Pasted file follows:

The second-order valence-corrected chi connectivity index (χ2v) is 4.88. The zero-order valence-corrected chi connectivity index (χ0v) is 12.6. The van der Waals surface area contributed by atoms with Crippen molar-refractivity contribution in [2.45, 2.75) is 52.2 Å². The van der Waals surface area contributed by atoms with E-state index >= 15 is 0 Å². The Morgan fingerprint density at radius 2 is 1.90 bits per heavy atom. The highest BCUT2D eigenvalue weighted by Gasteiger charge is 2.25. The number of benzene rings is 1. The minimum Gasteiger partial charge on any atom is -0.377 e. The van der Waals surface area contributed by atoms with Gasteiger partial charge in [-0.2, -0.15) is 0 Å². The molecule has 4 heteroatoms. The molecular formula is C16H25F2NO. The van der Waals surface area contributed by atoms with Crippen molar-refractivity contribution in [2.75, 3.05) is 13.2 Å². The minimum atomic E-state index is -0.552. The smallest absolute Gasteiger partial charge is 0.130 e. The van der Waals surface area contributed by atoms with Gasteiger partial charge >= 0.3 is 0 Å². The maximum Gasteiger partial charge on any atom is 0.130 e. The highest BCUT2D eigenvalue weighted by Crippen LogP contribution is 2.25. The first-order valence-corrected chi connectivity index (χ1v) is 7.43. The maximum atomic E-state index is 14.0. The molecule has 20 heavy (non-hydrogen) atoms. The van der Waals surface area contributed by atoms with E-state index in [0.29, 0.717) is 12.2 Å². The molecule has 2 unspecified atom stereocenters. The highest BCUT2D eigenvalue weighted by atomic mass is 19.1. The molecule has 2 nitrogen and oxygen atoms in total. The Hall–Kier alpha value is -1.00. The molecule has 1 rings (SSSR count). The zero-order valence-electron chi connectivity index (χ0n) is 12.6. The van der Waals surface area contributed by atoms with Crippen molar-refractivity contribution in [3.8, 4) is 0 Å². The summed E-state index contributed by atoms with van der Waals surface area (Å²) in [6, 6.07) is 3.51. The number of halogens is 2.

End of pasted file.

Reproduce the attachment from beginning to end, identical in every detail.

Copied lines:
The second-order valence-corrected chi connectivity index (χ2v) is 4.88. The zero-order valence-corrected chi connectivity index (χ0v) is 12.6. The van der Waals surface area contributed by atoms with Crippen molar-refractivity contribution in [2.45, 2.75) is 52.2 Å². The van der Waals surface area contributed by atoms with E-state index >= 15 is 0 Å². The Morgan fingerprint density at radius 2 is 1.90 bits per heavy atom. The highest BCUT2D eigenvalue weighted by Gasteiger charge is 2.25. The number of benzene rings is 1. The minimum Gasteiger partial charge on any atom is -0.377 e. The van der Waals surface area contributed by atoms with Gasteiger partial charge in [-0.2, -0.15) is 0 Å². The molecule has 4 heteroatoms. The molecular formula is C16H25F2NO. The van der Waals surface area contributed by atoms with Crippen molar-refractivity contribution in [2.75, 3.05) is 13.2 Å². The minimum atomic E-state index is -0.552. The smallest absolute Gasteiger partial charge is 0.130 e. The van der Waals surface area contributed by atoms with Gasteiger partial charge >= 0.3 is 0 Å². The maximum Gasteiger partial charge on any atom is 0.130 e. The highest BCUT2D eigenvalue weighted by Crippen LogP contribution is 2.25. The first-order valence-corrected chi connectivity index (χ1v) is 7.43. The maximum atomic E-state index is 14.0. The molecule has 20 heavy (non-hydrogen) atoms. The van der Waals surface area contributed by atoms with E-state index in [0.29, 0.717) is 12.2 Å². The molecule has 2 unspecified atom stereocenters. The highest BCUT2D eigenvalue weighted by atomic mass is 19.1. The molecule has 2 nitrogen and oxygen atoms in total. The Hall–Kier alpha value is -1.00. The molecule has 1 rings (SSSR count). The zero-order valence-electron chi connectivity index (χ0n) is 12.6. The van der Waals surface area contributed by atoms with Crippen molar-refractivity contribution in [3.8, 4) is 0 Å². The summed E-state index contributed by atoms with van der Waals surface area (Å²) in [6, 6.07) is 3.51. The number of halogens is 2.